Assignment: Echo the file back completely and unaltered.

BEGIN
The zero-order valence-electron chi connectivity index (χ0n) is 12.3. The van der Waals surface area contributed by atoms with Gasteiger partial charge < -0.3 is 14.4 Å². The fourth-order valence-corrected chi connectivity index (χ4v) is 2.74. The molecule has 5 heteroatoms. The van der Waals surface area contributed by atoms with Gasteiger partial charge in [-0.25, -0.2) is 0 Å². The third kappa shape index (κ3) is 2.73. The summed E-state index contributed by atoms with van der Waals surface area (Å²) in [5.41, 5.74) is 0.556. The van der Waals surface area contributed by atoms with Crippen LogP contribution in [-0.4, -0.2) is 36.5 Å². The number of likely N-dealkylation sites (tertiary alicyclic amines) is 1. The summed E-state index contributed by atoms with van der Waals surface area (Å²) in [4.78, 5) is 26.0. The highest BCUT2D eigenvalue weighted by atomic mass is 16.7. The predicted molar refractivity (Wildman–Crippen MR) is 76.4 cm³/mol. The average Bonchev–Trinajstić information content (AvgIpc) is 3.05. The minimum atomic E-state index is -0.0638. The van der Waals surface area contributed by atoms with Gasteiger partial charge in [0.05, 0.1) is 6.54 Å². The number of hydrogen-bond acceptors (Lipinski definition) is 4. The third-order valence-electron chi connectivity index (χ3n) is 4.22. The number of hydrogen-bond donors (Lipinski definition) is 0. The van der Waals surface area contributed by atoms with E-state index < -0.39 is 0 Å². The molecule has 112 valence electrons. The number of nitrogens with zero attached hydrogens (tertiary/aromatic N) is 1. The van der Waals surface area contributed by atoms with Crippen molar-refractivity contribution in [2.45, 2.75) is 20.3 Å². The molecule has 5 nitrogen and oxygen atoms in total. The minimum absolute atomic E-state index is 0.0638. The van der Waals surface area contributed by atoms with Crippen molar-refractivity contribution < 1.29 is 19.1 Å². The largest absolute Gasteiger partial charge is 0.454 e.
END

The zero-order valence-electron chi connectivity index (χ0n) is 12.3. The van der Waals surface area contributed by atoms with Gasteiger partial charge < -0.3 is 14.4 Å². The fourth-order valence-corrected chi connectivity index (χ4v) is 2.74. The molecule has 5 heteroatoms. The van der Waals surface area contributed by atoms with Gasteiger partial charge in [-0.25, -0.2) is 0 Å². The third kappa shape index (κ3) is 2.73. The summed E-state index contributed by atoms with van der Waals surface area (Å²) in [5.41, 5.74) is 0.556. The van der Waals surface area contributed by atoms with Crippen LogP contribution in [-0.4, -0.2) is 36.5 Å². The number of likely N-dealkylation sites (tertiary alicyclic amines) is 1. The summed E-state index contributed by atoms with van der Waals surface area (Å²) in [4.78, 5) is 26.0. The highest BCUT2D eigenvalue weighted by atomic mass is 16.7. The predicted molar refractivity (Wildman–Crippen MR) is 76.4 cm³/mol. The average Bonchev–Trinajstić information content (AvgIpc) is 3.05. The minimum atomic E-state index is -0.0638. The van der Waals surface area contributed by atoms with Gasteiger partial charge in [0.05, 0.1) is 6.54 Å². The number of hydrogen-bond acceptors (Lipinski definition) is 4. The third-order valence-electron chi connectivity index (χ3n) is 4.22. The number of hydrogen-bond donors (Lipinski definition) is 0. The van der Waals surface area contributed by atoms with E-state index < -0.39 is 0 Å². The molecule has 112 valence electrons. The number of nitrogens with zero attached hydrogens (tertiary/aromatic N) is 1. The van der Waals surface area contributed by atoms with Crippen molar-refractivity contribution in [2.45, 2.75) is 20.3 Å². The molecule has 5 nitrogen and oxygen atoms in total. The minimum absolute atomic E-state index is 0.0638. The van der Waals surface area contributed by atoms with Crippen molar-refractivity contribution < 1.29 is 19.1 Å². The largest absolute Gasteiger partial charge is 0.454 e.